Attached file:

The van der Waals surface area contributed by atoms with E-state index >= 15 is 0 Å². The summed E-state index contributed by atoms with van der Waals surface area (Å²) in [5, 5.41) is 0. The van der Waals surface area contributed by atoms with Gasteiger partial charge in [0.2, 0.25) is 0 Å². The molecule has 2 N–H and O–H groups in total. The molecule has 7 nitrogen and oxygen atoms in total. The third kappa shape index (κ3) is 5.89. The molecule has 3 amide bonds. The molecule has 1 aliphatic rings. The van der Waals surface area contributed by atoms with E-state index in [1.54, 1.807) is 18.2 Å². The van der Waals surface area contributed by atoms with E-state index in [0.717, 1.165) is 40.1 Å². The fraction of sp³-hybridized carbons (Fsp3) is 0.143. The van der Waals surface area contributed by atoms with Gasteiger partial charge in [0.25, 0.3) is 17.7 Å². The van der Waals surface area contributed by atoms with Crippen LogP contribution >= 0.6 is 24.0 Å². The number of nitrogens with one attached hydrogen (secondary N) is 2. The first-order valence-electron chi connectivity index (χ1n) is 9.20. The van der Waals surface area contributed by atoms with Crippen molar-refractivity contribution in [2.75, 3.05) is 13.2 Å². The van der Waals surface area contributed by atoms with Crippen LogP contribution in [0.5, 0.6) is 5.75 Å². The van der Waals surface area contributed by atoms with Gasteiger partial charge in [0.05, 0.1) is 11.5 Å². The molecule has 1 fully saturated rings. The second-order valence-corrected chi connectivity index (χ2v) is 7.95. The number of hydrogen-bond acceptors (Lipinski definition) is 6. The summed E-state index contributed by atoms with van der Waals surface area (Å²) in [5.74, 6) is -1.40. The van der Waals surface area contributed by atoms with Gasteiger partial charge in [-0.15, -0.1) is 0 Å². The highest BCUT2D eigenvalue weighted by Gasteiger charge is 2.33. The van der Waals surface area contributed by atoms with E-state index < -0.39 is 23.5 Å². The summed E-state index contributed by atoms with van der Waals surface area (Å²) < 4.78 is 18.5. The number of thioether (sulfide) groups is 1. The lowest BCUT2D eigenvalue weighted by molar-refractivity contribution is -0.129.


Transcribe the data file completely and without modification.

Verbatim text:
The van der Waals surface area contributed by atoms with E-state index >= 15 is 0 Å². The summed E-state index contributed by atoms with van der Waals surface area (Å²) in [5, 5.41) is 0. The van der Waals surface area contributed by atoms with Gasteiger partial charge in [0.2, 0.25) is 0 Å². The molecule has 2 N–H and O–H groups in total. The molecule has 7 nitrogen and oxygen atoms in total. The third kappa shape index (κ3) is 5.89. The molecule has 3 amide bonds. The molecule has 1 aliphatic rings. The van der Waals surface area contributed by atoms with E-state index in [1.54, 1.807) is 18.2 Å². The van der Waals surface area contributed by atoms with E-state index in [0.717, 1.165) is 40.1 Å². The fraction of sp³-hybridized carbons (Fsp3) is 0.143. The van der Waals surface area contributed by atoms with Gasteiger partial charge in [0.25, 0.3) is 17.7 Å². The van der Waals surface area contributed by atoms with Crippen LogP contribution >= 0.6 is 24.0 Å². The number of nitrogens with one attached hydrogen (secondary N) is 2. The first-order valence-electron chi connectivity index (χ1n) is 9.20. The van der Waals surface area contributed by atoms with Crippen molar-refractivity contribution in [2.75, 3.05) is 13.2 Å². The van der Waals surface area contributed by atoms with Crippen LogP contribution in [0.5, 0.6) is 5.75 Å². The van der Waals surface area contributed by atoms with Gasteiger partial charge in [0.05, 0.1) is 11.5 Å². The molecule has 1 fully saturated rings. The second-order valence-corrected chi connectivity index (χ2v) is 7.95. The number of hydrogen-bond acceptors (Lipinski definition) is 6. The summed E-state index contributed by atoms with van der Waals surface area (Å²) in [5.74, 6) is -1.40. The van der Waals surface area contributed by atoms with Gasteiger partial charge in [-0.15, -0.1) is 0 Å². The highest BCUT2D eigenvalue weighted by Gasteiger charge is 2.33. The van der Waals surface area contributed by atoms with E-state index < -0.39 is 23.5 Å². The summed E-state index contributed by atoms with van der Waals surface area (Å²) < 4.78 is 18.5. The number of thioether (sulfide) groups is 1. The lowest BCUT2D eigenvalue weighted by molar-refractivity contribution is -0.129.